On the outside looking in…
A few weeks ago, Room to Grow received a donation for food for migrant children. Since learning about the severe levels of malnutrition affecting migrant children from Burma in the Mae Sot area, feeding and nutrition have been our top priorities. We drew up a budget and a plan and scheduled Friday November 12th as a day for renting a truck and delivering rice to two programs in the Pho Phra area.
Of course, that was before the DKBA drove the military regime out of Myawaddy, before thousands streamed across the border and thousands were sent back. So when Friday the 12th came around, we still planned to rent a truck and deliver rice, but we thought we’d try and bring as much rice as we could to the new refugees, as well as to boarding houses and migrant children.
Pho Phra is about thirty minutes from Mae Sot in a good truck. It is another thirty minutes or so from there by motorcycle to the border with Burma, where you can look out across the river at the Burmese town of Wah Lay. Wah Lay was reported to be burning on Tuesday night. We have heard rumors of military activity there and rumors of refugees.
On Friday morning, we spent thirty minutes in the office making our plan for the day. We had planned to borrow a truck from a migrant school in town but the headmaster told us it was unsafe for long drives and all the truck rental places in town were booked. Luckily for us, World Education came through, loaning us one of their super sweet four wheel drive trucks for the day.
We picked up the truck and braved the narrow streets of the market to get mats and blankets for people living in hiding close to the border. We dropped them off at a distribution point, then went to the rice store for our first load. Twenty bags of rice (900 kilos) and 67 kilos of yellow beans (lentils) later, we were on our way to our first stop, New Blood School. The students helped us unload pretty quickly.
We had a quick lunch then hit the rice store again for another 25 bags of rice (1125 kilos) and 60 kilos of yellow beans. Then we picked up 100 cans of tinned fish, 350 packages of dried noodles and about 24 litres of cooking oil. The truck was packed.
As we navigated the connecting roads to the highway, we lost a bag of rice off the back of the truck. Nobel and I ran back down the road after it. Luckily it had only a small tear in the top. The two of us grabbed an end each and hauled the 45 kilo bag back to the car. We rearranged all the boxes of noodles and fish in the back and then hauled the bag of rice in and were on our way again.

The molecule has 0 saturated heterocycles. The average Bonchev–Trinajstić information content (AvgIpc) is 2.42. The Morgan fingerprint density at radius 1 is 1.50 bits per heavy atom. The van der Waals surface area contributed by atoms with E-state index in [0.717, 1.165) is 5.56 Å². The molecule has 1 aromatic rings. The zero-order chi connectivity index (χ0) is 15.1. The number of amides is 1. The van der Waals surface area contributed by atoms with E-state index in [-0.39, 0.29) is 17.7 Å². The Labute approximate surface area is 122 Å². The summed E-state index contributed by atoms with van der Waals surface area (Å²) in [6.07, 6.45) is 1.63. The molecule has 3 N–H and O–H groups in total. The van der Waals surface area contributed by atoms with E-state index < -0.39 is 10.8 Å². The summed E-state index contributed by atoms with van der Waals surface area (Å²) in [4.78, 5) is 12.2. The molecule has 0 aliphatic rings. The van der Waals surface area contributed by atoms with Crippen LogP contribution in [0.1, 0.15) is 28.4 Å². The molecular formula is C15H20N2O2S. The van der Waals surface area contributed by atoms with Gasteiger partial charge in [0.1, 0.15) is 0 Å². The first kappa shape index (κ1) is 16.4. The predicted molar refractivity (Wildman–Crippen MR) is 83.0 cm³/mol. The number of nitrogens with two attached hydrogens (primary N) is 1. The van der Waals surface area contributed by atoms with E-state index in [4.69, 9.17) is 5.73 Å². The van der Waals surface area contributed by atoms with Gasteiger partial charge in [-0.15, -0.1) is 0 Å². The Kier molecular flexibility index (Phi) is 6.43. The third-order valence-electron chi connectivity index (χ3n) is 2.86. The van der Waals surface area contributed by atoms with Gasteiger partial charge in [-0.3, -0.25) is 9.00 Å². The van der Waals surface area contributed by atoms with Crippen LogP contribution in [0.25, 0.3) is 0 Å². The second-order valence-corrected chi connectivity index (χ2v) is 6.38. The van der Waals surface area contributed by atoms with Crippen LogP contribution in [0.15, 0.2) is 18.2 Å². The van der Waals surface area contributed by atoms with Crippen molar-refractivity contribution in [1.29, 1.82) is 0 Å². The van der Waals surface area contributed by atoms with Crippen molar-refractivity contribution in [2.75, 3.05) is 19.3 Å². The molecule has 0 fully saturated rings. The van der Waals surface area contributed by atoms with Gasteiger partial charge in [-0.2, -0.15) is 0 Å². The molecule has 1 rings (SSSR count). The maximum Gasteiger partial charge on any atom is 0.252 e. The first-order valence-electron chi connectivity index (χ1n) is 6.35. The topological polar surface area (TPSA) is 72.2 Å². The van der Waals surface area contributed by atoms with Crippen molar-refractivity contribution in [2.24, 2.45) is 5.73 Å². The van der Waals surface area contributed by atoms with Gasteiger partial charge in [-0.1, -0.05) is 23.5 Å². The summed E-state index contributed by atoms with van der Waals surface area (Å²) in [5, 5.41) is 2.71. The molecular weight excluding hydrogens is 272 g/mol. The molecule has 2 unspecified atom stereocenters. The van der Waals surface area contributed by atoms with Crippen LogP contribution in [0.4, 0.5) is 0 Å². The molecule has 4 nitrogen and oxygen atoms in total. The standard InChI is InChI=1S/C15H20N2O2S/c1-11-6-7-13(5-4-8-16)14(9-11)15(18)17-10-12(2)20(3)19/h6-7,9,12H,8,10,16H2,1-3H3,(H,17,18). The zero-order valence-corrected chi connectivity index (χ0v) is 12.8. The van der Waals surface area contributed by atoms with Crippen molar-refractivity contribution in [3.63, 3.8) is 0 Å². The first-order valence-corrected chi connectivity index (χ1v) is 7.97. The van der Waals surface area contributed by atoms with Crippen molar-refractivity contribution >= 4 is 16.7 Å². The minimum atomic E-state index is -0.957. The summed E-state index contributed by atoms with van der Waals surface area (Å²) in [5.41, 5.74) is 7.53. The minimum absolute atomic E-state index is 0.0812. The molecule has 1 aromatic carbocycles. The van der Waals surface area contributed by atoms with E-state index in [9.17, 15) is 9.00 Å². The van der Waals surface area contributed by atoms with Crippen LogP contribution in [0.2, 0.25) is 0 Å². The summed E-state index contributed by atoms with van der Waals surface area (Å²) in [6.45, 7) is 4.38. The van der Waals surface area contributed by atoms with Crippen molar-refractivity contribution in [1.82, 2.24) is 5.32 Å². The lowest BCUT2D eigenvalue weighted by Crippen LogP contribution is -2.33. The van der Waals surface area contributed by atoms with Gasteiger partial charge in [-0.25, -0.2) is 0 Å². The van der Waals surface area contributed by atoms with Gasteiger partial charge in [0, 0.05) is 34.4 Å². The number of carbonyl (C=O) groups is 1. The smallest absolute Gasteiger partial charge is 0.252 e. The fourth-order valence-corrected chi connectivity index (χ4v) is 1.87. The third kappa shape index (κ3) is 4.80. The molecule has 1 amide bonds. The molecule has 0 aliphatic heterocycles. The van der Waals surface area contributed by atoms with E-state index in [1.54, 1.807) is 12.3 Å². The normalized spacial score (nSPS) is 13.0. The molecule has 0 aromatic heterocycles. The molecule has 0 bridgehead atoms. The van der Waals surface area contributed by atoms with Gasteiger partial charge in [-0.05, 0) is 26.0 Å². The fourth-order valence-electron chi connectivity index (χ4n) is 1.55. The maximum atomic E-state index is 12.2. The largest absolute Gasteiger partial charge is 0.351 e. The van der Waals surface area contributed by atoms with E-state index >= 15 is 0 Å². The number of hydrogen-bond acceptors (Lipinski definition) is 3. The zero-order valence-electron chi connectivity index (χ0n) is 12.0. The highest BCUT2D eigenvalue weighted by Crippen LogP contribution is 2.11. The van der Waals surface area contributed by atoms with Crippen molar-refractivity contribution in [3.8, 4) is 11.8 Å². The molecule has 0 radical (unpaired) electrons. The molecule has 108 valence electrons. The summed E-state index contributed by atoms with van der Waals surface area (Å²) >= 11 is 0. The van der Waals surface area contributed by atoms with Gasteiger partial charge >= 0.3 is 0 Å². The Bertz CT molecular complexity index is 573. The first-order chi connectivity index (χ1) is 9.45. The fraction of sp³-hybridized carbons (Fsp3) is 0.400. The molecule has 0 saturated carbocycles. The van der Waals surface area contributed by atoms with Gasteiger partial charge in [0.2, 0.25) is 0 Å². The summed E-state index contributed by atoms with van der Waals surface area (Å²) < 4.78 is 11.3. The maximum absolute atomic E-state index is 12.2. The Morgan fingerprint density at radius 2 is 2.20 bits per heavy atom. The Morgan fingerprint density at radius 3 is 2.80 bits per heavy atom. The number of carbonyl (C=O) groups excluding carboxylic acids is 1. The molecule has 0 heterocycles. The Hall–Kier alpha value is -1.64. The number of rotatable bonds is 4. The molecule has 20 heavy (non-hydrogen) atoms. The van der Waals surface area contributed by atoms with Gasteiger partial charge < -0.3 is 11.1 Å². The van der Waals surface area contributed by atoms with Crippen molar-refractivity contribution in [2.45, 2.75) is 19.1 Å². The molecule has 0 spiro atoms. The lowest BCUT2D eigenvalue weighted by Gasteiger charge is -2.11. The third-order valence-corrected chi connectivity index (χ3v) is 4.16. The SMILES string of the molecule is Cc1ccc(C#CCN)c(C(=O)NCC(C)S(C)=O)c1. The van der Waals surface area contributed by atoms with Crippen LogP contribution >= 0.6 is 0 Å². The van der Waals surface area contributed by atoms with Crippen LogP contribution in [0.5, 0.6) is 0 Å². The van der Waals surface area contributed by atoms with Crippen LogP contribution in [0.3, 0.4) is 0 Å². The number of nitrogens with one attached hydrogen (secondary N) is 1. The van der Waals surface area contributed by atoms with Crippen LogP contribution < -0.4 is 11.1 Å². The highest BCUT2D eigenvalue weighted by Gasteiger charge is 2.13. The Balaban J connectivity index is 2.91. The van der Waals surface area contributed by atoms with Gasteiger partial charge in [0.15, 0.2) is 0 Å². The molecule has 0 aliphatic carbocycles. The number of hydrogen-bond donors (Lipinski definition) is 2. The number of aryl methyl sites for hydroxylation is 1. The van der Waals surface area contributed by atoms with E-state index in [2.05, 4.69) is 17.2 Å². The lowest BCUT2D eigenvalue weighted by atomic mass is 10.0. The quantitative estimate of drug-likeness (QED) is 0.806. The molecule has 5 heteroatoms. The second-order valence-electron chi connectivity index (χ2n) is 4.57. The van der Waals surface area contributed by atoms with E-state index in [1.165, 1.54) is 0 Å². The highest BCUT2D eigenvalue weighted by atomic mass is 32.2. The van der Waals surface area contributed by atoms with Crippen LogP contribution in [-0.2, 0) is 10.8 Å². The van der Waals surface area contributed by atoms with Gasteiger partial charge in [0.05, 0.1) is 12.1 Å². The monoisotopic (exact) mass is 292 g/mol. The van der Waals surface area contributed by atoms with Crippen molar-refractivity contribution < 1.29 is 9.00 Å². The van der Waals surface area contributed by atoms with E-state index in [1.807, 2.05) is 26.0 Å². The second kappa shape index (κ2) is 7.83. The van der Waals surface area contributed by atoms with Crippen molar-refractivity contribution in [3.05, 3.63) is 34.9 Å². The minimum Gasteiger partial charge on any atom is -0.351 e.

In Pho Phra, we dropped all our supplies at a distribution point. Then we hopped on motorcycles and drove down to the border area. We walked along the embankments in rice paddies to visit people living in field huts. We stopped to speak to people and hand out toys to children.
The children we met on Friday were quiet and shy. They kept their distance from us, eying us warily. They didn’t smile much. It seems like such a silly thing to be giving out toys in this crazy time of flight and fear. But we have the toys, and most of the children left their homes with very little. Anyways, it was worth it for that moment when a child sees the toy I’m pulling out of my bag and knows its for him or her and breaks out into a huge, glorious, glowing smile. Smiles like that make my day.
Three children I visited reached out and took their beanie babies solemnly, hugging them close. We started walking away and I turned around to watch them. They were running towards their mother in one of the field huts, waving their new toys and laughing with glee. I caught the mother’s eye for a moment and saw her smiling, too.
Moments like that help me get through the moments that are much less happy. After trekking through the fields for a while, we took a rest in a field hut perched in the trees on a slight hill. The hut looked down over the rice paddies to the river which separates Thailand from Burma. We spent a while chewing betel nut, drinking water and talking with the woman there about the last few days.
She told me that for the last three days, she has sat in that field hut looking out towards the river. Her fields are just beyond the banks, she said. She pointed to where her long beans are waiting for her to harvest. She said that all she wants to do is be down there picking her beans. Instead, she spends her day in the hut, looking over at the feilds and watching the government soldiers on the far side of the river, on patrol.
I asked her about her future. “When will you know it is safe for you to go back?” I asked.
She said she will wait until she doesn’t see any soldiers there anymore. She is afraid that the soldiers will take her and force her to carry things for them or work for them. When she thinks it is safe, she tells me she will go harvest her fields, take her things on her back, and find somewhere more safe for her to live. Looking across the river, she knows that home isn’t home for her anymore.
Today we learned that Aung San Su Kyi has been released from house arrest and the eyes of the world, the reporters and so many people, are turning now to Rangoon. While everyone looks there, we wonder what may happen here. While everyone speaks about the Lady, we wonder what will happen to the other 2,000+ political prisoners in the country in jail, in terrible conditions, whose names are far less famous but who also deserve their freedom today. But most of all, my heart is with the woman in the field hut, looking out over the river at an elusive home just out of her reach. May we all find peace someday soon.